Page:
GST shortfall and what govt needs to do

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Goods and Services Tax (GST) collection in October declined 5.3% year-on-year, to Rs 95,380 crore, because of the slowdown in consumption. Overall GST collections in April-October 2019 increased 3.4% year-on-year. The government has a target of at least Rs 1 lakh crore in GST collection every month to meet its revenue estimates. This pushes up the required run rate for the rest of FY20 to Rs 1.34 lakh crore per month.

A report by Kotak Institutional Equities Research says that at the current run rate, the government could see a shortfall of around Rs 90,000 crore in CGST and IGST and Rs 1.3 lakh crore in SGST collections for this financial year. The pressure on the government’s revenues is mounting since, apart from the shortfall in GST collections, both income tax, and corporation tax collections remain weak. Moreover, in September, the government had cut corporate tax rates for all domestic companies by almost 10 percentage points to boost investments and economic growth. The tax cut will cost the exchequer Rs 1.45 lakh crore annually. Also, falling nominal GDP growth in the economy will have implications for tax buoyancy.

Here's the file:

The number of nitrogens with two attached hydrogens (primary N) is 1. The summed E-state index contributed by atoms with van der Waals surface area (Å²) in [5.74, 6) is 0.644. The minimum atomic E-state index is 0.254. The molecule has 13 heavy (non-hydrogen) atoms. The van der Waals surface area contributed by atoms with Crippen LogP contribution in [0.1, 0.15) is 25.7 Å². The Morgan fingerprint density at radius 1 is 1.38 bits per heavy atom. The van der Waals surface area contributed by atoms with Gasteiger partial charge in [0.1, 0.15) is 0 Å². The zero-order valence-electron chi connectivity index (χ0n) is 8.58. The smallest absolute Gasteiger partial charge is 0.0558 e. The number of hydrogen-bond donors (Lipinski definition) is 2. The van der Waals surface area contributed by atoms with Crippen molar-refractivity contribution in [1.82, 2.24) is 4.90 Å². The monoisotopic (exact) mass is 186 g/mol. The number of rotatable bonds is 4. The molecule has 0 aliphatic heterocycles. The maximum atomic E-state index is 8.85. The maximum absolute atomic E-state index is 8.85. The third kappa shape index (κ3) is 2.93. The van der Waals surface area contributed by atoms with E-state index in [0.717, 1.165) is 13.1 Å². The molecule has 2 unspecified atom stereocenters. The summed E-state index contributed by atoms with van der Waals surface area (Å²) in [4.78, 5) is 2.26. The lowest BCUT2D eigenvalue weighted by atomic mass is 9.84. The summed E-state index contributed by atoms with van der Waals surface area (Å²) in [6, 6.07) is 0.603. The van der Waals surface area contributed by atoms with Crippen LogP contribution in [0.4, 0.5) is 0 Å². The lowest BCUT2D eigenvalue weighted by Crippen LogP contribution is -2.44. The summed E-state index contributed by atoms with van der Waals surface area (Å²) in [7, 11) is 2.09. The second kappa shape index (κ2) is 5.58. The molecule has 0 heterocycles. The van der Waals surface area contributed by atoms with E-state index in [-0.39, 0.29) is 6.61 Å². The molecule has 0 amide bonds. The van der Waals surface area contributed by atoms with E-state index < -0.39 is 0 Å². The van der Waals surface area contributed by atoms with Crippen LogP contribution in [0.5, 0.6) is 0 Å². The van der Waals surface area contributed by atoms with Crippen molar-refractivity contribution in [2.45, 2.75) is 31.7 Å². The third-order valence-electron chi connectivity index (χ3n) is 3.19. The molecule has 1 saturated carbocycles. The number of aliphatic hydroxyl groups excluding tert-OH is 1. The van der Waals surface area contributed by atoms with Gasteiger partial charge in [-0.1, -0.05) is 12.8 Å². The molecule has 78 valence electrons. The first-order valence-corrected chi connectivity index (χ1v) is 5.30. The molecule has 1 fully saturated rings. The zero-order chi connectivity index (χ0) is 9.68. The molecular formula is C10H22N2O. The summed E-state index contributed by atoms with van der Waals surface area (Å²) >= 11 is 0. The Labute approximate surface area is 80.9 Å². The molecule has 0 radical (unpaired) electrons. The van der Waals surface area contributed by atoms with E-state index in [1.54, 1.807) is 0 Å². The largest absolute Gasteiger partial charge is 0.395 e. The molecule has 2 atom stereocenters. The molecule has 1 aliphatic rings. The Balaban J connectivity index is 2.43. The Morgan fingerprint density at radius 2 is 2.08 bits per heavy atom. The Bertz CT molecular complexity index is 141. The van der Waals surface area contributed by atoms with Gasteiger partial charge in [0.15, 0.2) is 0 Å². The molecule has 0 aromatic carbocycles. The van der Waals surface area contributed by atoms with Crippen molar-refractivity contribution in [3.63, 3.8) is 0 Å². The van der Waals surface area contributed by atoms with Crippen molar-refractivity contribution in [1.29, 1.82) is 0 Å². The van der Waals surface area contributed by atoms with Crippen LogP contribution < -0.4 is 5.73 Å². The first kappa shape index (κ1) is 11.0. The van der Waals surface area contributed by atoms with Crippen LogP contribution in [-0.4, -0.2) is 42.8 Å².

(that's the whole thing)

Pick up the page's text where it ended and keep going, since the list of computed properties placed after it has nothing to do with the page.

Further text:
While GST collections in November are likely to improve because of festive demand aided by a lending push by banks, buoyancy in GST collection is unlikely to sustain unless there is a quick pickup in economic growth. The economy grew 5% in the three months to June, the slowest in 25 quarters, and the high-frequency indicators are showing no signs of improvement in the subsequent months. Gross tax revenues in H1HY20 have grown at a dismal 1.5%, with 5.2% growth indirect taxes and a decline of 2.2% in indirect taxes.

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